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4.5: Catchment Volume

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  • Introduction

    The catchment volume is calculated from the precipitation falling on the collection area with some loss due to the efficiency of the collection materials (and leaks). In addition, conversion factors are used to yield the desired units of volume. Typically, monthly catchment values are calculated based on monthly average precipitation data. The collection volume for any period of time is calculated using the following formula (mnemonic device Vrake):



    • V = Volume of collection in \(\frac{gal}{time}\), \(\frac{m^3}{time}\), or \(\frac{liters}{time}\) 
      • Note that time is usually in months.
      • Use this to help determine potential yield and tank size.
    • R = Precipitation in \(\frac{inches}{time}\) or \(\frac{mm}{time}\) 
      • Collect this data or find it from existing climate data.
    • A = Footprint of collection surface in \(ft^2\) or \(m^2\) 
      • This is the vertical projected area of the collection surface. For a rectangular house, use length times width.
    • k = Needed conversion factors, such as 7.48 \(\frac{gal}{ft^3}\) or easier SI units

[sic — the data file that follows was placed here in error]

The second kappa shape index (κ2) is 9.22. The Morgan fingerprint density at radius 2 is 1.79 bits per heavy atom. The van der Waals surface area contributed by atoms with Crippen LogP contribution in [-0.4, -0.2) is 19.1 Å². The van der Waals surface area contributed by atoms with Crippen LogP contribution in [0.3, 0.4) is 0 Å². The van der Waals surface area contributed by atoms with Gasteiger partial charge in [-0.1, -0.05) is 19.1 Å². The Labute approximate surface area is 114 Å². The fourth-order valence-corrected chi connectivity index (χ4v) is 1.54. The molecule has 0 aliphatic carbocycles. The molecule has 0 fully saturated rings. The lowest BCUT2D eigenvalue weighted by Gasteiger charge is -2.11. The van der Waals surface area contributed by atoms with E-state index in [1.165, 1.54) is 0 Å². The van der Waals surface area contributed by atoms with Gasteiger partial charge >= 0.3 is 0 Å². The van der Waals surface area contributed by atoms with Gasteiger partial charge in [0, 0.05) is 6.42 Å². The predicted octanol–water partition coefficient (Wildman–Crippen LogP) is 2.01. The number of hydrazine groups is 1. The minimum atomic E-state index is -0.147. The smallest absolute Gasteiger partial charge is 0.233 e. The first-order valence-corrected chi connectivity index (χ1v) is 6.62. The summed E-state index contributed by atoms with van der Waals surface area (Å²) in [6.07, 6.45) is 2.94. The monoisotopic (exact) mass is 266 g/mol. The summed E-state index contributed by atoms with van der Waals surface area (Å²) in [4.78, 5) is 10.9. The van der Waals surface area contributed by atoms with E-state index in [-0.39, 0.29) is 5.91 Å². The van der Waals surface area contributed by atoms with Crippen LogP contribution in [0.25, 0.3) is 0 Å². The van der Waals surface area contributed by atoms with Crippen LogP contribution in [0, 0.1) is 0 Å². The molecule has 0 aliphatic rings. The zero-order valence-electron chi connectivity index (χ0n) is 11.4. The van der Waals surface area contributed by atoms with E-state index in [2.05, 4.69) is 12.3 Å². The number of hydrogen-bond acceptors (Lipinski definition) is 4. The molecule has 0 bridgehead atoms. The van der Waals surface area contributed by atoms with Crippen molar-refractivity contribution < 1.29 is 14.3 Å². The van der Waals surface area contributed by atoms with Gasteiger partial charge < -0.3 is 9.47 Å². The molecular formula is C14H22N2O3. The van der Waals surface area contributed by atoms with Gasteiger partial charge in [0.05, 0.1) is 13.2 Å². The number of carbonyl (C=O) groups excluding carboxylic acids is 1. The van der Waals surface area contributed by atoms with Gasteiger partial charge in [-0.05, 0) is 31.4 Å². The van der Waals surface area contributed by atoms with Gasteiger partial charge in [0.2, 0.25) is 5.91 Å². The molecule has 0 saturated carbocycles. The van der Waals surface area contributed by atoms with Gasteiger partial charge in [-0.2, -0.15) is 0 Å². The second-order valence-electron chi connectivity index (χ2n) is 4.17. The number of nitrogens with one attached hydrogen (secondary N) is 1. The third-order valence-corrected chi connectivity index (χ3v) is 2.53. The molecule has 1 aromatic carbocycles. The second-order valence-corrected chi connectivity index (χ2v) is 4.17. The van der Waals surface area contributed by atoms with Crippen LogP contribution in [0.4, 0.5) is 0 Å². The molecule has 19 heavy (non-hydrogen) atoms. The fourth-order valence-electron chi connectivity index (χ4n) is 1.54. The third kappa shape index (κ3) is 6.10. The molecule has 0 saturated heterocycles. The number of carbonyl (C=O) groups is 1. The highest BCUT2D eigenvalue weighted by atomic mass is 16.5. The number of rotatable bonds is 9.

• Can also combine the 1 foot to 12 inches conversion for the precipitation data here.
    • e = Efficiency of collection surface (which is unitless)
      • 0.75 soil, 0.8 average, 0.95 metal

    Imperial Units Example

    Example \(\PageIndex{1}\)

    Calculate the collection potential (in gallons) for a 1,900 square foot single-story house, with a slanted shingle roof, in Columbia, Missouri for the month of March. The first step is finding the precipitation data for your location. For example, the table in Figure 4-3 shows the precipitation data for Columbia, Missouri. 



    Looking up the efficiency of the collection surface for a shingle roof yields an average of 0.8.



    Therefore, this 1,900 square foot house in Columbia, Missouri can collect a potential 2,500 gallons in the month of March.


    SI Units Example

    Example \(\PageIndex{2}\)

    Calculate the collection potential (in liters) for a 100-square-meter house with concrete roof in Santo Domingo, Dominican Republic for the month of July.


    Looking up the efficiency of the collection surface for a concrete roof yields an 0.9, and average rainfall for July is 145 mm:



    Therefore this 100-square-meter house in Santo Domingo, Dominican Republic can collect a potential 13,050 liters (3,447 gallons) in the month of July.


    Rules of Thumb

    The rule of thumb of 0.5 gallons of rainwater caught per inch of rain on each square foot of catchment is quite useful when doing quick calculations in the field.



    The 0.5 gallon per square foot per inch of rain in the rule of thumb can be shown to assume about 0.8 roof efficiency, with the following equation:



    The calculation in SI units is much easier and more precise. It is the roof efficiency (e.g. 0.8) in liters for every mm of rain on every \(m^2\) of the roof.



    This calculation is simple due to the convenience and synchronization of SI units, as shown below:




    Notice how the m to mm conversion cancels with the liters to \(m^3\) conversion